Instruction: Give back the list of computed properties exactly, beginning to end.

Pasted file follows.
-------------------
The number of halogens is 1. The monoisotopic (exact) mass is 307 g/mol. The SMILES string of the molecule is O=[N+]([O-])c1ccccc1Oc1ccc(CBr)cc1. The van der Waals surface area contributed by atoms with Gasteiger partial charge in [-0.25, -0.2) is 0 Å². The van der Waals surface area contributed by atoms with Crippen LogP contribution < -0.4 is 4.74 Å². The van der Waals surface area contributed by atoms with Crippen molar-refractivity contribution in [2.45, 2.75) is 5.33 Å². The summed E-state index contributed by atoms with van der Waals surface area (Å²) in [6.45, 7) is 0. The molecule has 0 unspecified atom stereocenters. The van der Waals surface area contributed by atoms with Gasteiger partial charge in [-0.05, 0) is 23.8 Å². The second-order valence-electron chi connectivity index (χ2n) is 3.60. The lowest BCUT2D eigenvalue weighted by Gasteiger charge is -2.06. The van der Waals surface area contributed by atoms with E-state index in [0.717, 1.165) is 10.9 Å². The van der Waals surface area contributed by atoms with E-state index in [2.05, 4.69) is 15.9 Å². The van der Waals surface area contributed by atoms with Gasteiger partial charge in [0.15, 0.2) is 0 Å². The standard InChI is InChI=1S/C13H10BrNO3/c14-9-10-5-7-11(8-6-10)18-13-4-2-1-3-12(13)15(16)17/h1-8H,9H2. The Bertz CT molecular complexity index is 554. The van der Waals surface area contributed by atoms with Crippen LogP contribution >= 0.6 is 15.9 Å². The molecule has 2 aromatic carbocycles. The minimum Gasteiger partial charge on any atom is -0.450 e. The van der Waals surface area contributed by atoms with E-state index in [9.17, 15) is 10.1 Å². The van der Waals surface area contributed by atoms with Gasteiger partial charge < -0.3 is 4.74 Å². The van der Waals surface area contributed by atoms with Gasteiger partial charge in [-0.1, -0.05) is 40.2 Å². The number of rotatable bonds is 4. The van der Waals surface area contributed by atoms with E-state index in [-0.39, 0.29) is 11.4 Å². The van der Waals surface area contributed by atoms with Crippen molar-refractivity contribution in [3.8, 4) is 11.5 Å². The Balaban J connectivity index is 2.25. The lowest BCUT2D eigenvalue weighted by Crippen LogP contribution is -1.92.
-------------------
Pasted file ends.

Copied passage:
The number of halogens is 1. The monoisotopic (exact) mass is 307 g/mol. The SMILES string of the molecule is O=[N+]([O-])c1ccccc1Oc1ccc(CBr)cc1. The van der Waals surface area contributed by atoms with Gasteiger partial charge in [-0.25, -0.2) is 0 Å². The van der Waals surface area contributed by atoms with Crippen LogP contribution < -0.4 is 4.74 Å². The van der Waals surface area contributed by atoms with Crippen molar-refractivity contribution in [2.45, 2.75) is 5.33 Å². The summed E-state index contributed by atoms with van der Waals surface area (Å²) in [6.45, 7) is 0. The molecule has 0 unspecified atom stereocenters. The van der Waals surface area contributed by atoms with Gasteiger partial charge in [-0.05, 0) is 23.8 Å². The second-order valence-electron chi connectivity index (χ2n) is 3.60. The lowest BCUT2D eigenvalue weighted by Gasteiger charge is -2.06. The van der Waals surface area contributed by atoms with E-state index in [0.717, 1.165) is 10.9 Å². The van der Waals surface area contributed by atoms with E-state index in [2.05, 4.69) is 15.9 Å². The van der Waals surface area contributed by atoms with Gasteiger partial charge in [0.15, 0.2) is 0 Å². The standard InChI is InChI=1S/C13H10BrNO3/c14-9-10-5-7-11(8-6-10)18-13-4-2-1-3-12(13)15(16)17/h1-8H,9H2. The Bertz CT molecular complexity index is 554. The van der Waals surface area contributed by atoms with Crippen LogP contribution >= 0.6 is 15.9 Å². The molecule has 2 aromatic carbocycles. The minimum Gasteiger partial charge on any atom is -0.450 e. The van der Waals surface area contributed by atoms with E-state index in [9.17, 15) is 10.1 Å². The van der Waals surface area contributed by atoms with Gasteiger partial charge < -0.3 is 4.74 Å². The van der Waals surface area contributed by atoms with Gasteiger partial charge in [-0.1, -0.05) is 40.2 Å². The number of rotatable bonds is 4. The van der Waals surface area contributed by atoms with E-state index in [-0.39, 0.29) is 11.4 Å². The van der Waals surface area contributed by atoms with Crippen molar-refractivity contribution in [3.8, 4) is 11.5 Å². The Balaban J connectivity index is 2.25. The lowest BCUT2D eigenvalue weighted by Crippen LogP contribution is -1.92.